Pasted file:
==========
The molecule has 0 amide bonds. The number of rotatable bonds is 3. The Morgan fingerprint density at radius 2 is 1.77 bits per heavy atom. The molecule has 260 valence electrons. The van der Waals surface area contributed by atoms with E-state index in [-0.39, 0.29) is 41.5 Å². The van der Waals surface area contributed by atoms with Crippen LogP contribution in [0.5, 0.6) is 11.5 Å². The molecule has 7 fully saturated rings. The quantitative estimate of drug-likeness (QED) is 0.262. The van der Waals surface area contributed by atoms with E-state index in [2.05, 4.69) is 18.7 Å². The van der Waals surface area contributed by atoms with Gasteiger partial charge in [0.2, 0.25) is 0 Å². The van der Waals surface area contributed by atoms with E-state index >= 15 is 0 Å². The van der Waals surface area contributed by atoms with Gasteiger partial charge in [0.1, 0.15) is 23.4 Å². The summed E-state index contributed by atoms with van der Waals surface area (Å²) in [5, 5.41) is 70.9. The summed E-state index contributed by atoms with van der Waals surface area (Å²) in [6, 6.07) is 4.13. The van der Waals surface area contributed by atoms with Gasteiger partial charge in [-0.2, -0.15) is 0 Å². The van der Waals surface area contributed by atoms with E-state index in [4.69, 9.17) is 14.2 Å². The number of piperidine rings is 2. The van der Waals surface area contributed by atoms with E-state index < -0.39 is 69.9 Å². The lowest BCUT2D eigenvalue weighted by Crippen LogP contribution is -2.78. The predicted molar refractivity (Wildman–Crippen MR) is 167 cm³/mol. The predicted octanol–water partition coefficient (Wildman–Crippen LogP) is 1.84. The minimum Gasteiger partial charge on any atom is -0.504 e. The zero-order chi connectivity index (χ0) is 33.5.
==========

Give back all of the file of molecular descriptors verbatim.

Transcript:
The molecule has 0 amide bonds. The number of rotatable bonds is 3. The Morgan fingerprint density at radius 2 is 1.77 bits per heavy atom. The molecule has 260 valence electrons. The van der Waals surface area contributed by atoms with E-state index in [-0.39, 0.29) is 41.5 Å². The van der Waals surface area contributed by atoms with Crippen LogP contribution in [0.5, 0.6) is 11.5 Å². The molecule has 7 fully saturated rings. The quantitative estimate of drug-likeness (QED) is 0.262. The van der Waals surface area contributed by atoms with E-state index in [2.05, 4.69) is 18.7 Å². The van der Waals surface area contributed by atoms with Gasteiger partial charge in [0.2, 0.25) is 0 Å². The van der Waals surface area contributed by atoms with E-state index >= 15 is 0 Å². The van der Waals surface area contributed by atoms with Gasteiger partial charge in [0.1, 0.15) is 23.4 Å². The summed E-state index contributed by atoms with van der Waals surface area (Å²) in [5, 5.41) is 70.9. The summed E-state index contributed by atoms with van der Waals surface area (Å²) in [6, 6.07) is 4.13. The van der Waals surface area contributed by atoms with Gasteiger partial charge in [-0.2, -0.15) is 0 Å². The van der Waals surface area contributed by atoms with E-state index in [4.69, 9.17) is 14.2 Å². The number of piperidine rings is 2. The van der Waals surface area contributed by atoms with E-state index < -0.39 is 69.9 Å². The lowest BCUT2D eigenvalue weighted by Crippen LogP contribution is -2.78. The predicted molar refractivity (Wildman–Crippen MR) is 167 cm³/mol. The predicted octanol–water partition coefficient (Wildman–Crippen LogP) is 1.84. The minimum Gasteiger partial charge on any atom is -0.504 e. The zero-order chi connectivity index (χ0) is 33.5.